Jayantha Kumarasiri

Helping Jayantha recycle plastic are villagers from the area. Dilrukshika Niroshani, 36, lives ten minutes away and with two children aged 16 and 8, she finds this job very convenient. “We can tell Jayantha Aiya and leave early or take a day off if we need to attend to our children, and we get paid according to what we sort so it’s easy for us,” she says. T.P.G. Pushpa, 52, who has been there from the inception, also has the convenience of living close by.  They have both stopped burning plastic at home – a harmful practice they used to engage in before they started working at the plant. Now they bring the plastic to be recycled and have educated their children on the harmful effects of plastic. “They are the experts at sorting– they know what to do and exactly how we want it,” says Jayantha. They also help with the upcycling process – transforming waste into beautiful products.

Upcycling is the process of taking discarded plastic and converting it into better quality products which can be reused. A much simpler process than recycling, this project is a collaboration of the Universities of Western Australia, Moratuwa, Sri Jayewardenepura and Jaffna alongside the Australian organisation Waste for Life. The University of Western Australia taught Jayantha and the Lankan universities how to upcycle and the machinery required was also given through this collaboration. “Without any expectations they (the University of Western Australia) spent their own money and let us use their patents and helped us so much,” he says, adding that they even trained the workers.

“We were taught to use the plastic outside and the fabric inside, but as the quality of the plastic is sometimes not that good we had discolouration of the files occasionally, so we tried keeping the plastic inside which was much more successful,” Jayantha says. Always ready to innovate, he is now looking into making covers for electronic devices such as laptops and tablets and purses for weddings etc.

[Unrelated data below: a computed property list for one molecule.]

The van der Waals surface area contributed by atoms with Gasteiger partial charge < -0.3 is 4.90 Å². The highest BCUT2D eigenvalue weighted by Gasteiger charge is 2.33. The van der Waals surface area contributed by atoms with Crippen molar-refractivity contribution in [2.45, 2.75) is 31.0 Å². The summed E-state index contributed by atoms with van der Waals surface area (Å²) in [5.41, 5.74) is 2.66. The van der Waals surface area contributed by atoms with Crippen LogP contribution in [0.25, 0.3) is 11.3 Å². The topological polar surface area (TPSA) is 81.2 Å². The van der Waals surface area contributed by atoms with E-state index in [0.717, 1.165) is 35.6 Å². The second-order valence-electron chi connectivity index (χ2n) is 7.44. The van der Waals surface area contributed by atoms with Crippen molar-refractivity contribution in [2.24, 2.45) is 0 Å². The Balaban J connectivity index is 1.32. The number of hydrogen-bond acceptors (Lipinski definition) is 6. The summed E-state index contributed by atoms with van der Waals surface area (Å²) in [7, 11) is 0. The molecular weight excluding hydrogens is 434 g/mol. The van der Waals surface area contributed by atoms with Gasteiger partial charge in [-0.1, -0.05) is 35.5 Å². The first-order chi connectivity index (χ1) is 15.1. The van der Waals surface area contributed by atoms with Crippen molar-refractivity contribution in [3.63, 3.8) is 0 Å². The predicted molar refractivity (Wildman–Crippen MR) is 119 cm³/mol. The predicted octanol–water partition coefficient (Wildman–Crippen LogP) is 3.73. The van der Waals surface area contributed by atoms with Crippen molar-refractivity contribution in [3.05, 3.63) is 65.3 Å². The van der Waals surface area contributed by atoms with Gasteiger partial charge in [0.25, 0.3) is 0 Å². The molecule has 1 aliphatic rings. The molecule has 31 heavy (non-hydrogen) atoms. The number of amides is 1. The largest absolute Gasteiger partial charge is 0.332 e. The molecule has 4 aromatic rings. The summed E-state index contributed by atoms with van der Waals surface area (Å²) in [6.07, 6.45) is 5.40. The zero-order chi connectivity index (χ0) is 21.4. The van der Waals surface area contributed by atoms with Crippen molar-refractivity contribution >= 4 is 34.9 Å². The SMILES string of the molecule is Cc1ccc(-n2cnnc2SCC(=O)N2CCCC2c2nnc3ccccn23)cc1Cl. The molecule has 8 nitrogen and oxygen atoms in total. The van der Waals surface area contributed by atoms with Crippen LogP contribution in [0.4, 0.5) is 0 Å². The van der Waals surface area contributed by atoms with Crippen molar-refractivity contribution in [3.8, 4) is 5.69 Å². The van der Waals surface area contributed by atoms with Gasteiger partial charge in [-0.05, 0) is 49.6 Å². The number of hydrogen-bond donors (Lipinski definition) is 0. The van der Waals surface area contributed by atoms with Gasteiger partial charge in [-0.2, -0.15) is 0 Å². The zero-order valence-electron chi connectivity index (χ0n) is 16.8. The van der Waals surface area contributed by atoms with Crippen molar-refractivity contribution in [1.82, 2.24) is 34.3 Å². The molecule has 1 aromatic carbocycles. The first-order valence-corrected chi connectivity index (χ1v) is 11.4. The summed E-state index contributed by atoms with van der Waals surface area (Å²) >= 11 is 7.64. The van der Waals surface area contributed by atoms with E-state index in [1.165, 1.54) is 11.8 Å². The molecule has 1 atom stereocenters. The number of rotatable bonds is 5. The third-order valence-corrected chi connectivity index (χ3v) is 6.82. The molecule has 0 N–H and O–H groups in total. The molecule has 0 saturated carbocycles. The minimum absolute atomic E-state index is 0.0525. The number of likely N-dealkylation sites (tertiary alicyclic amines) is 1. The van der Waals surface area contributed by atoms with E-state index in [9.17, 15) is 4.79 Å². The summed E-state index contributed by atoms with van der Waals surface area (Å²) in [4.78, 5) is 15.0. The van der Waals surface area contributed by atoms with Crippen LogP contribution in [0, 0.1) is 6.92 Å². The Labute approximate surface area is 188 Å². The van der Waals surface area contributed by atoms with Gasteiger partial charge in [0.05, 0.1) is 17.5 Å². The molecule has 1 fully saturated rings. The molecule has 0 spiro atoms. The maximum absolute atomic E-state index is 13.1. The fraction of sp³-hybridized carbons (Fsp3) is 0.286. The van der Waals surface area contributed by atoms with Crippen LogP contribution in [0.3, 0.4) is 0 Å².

Upcycling: Some of the creative products made at the plant

Jayantha, Dilrukshi and Pushpa all agree that people need to be more educated about the harmful effects of plastic. “We can produce much more recycled plastic if people would give us more plastic,” he says. Though they see the plastic recycling plant, people still throw plastic on the road, which shows their lack of discipline, Dilrukshi feels. “Api gewala ganna hinda apita dunna nam hondai (because we pay and take it if people gave it to us, that would be great),” Pushpa adds. There is a lack of understanding, Jayantha says, “sometimes people give us plastic with remnants of food and we cannot use them because cleaning that is not profitable.”

“This factory will be a good opportunity for Municipal Councils in the Gampaha district to give their waste polythene to be recycled, especially since garbage disposal has become a big problem,” Akvan says.

Walk out of No. 102/1 West Kaluwarippuwa Road, Katana and instead of the plain grey walls, your mind’s eye will see the potential it holds – the waste it takes in and turns into something quite beautiful – helping save the planet one plastic bag at a time.